Those generalising NFL pundits
Bucs UK members get the regular opportunity to read Pro Football Weekly and generally enjoy the updates and editorial comments, even during 2010 when they asked some bloke from the UK to contribute on the Wembley impact.

And the individual team updates are excellent because they are written by individual team correspondents. For the Bucs, it is the excellent Roy Cummings of The Tampa Tribune. So you get relevant and meaningful insights from someone who watches and covers the team on a daily basis.

My problem is with the general writers, the type of people who write editorials and cover the NFL without specialising in any one team. Unless they are sad cellar-dwellars like Adam Schefter or Chris Mortensen, they don't have access to the kind of detailed knowledge necessary to write an accurate comment on any team.

I do not follow the NFL in great detail so outside of knowing the Colts' chances live or die with Peyton Manning's health, and that the Chargers have the Norv Turner effect, I honestly cannot make a prediction based on fact on the other 31 NFL teams. Nor would I try do to so.

But then you get the likes of a Dan Arkush in PFW who tries to make a comment on each team in his power rankings, sees the Bucs lose Barrett Ruud and immediately jumps to the conclusion that losing 130+ tackles from your 2010 defense is going to be a major problem.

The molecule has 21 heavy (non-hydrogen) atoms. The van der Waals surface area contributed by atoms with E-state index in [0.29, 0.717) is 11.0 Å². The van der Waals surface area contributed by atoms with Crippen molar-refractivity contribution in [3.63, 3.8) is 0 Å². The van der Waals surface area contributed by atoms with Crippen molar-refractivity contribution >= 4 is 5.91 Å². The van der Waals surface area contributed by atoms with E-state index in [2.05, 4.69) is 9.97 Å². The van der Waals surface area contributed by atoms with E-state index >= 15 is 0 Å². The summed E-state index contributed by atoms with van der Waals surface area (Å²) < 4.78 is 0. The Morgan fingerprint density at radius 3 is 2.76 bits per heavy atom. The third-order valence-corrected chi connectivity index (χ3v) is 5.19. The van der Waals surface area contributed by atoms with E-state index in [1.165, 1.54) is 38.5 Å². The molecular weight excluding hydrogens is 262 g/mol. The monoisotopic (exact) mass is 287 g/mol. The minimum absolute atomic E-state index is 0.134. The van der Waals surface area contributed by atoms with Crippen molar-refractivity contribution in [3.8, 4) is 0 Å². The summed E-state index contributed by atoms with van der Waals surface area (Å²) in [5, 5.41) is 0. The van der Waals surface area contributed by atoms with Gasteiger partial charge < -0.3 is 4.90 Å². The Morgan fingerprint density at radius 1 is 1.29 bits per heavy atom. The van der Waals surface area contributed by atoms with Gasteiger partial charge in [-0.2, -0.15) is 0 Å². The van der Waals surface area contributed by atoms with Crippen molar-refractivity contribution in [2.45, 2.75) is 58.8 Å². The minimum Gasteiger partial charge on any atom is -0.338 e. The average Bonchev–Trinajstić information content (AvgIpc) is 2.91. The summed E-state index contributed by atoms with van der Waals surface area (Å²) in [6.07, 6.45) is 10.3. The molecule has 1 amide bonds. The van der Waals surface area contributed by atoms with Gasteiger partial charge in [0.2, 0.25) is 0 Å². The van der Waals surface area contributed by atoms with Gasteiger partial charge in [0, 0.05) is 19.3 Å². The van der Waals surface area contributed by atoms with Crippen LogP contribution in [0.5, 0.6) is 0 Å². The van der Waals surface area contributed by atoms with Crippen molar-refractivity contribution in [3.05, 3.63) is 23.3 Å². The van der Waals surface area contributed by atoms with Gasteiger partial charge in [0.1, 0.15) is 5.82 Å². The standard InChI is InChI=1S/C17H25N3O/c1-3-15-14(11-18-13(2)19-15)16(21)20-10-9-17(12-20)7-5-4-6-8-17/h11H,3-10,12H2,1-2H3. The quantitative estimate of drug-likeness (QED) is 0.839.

Earth to Dan - how many of our defensive game films did you watch from last season? I'd wager that the answer is the same number of Test matches the Indian cricket team have just won against England. So just going on stats is naive, misguided and ill-informed.

If you want to set yourself up as a writer and supposed-expert on your subject, then you have to do your homework. I guess I could call myself pretty informed in that team in pewter and red that is led by Raheem Morris. But I would not dare to pass such comment on any of the other 31 teams because I just don't know.

This is the problem when sports publications try to do season previews. Unless they are written by someone who has seen every play of every game, it cannot be done accurately.

I still fondly remember the 1990 season review that Worst Down did on the Bucs when they talked about the average job that Rod Jones and Sylvester Stamps did in Tampa that year. It was distinctly average because neither of them were even on the roster that year!

If NFL seasons were played on paper, then the Packers and Steelers would already be booking their Super Bowl tickets, the Panthers would be drafting Andrew Luck to compete with Cam Newton and Detroit would be everyone's dark horse team if Matthew Stafford could stay healthy.

But they are played on grass and turf and it is only when you get 32 writers who know what they are talking about writing the previews, that you can honestly predict what is going to happen in some shape or form over the months ahead.

You've been great, enjoy Beats International featuring Lindy Layton.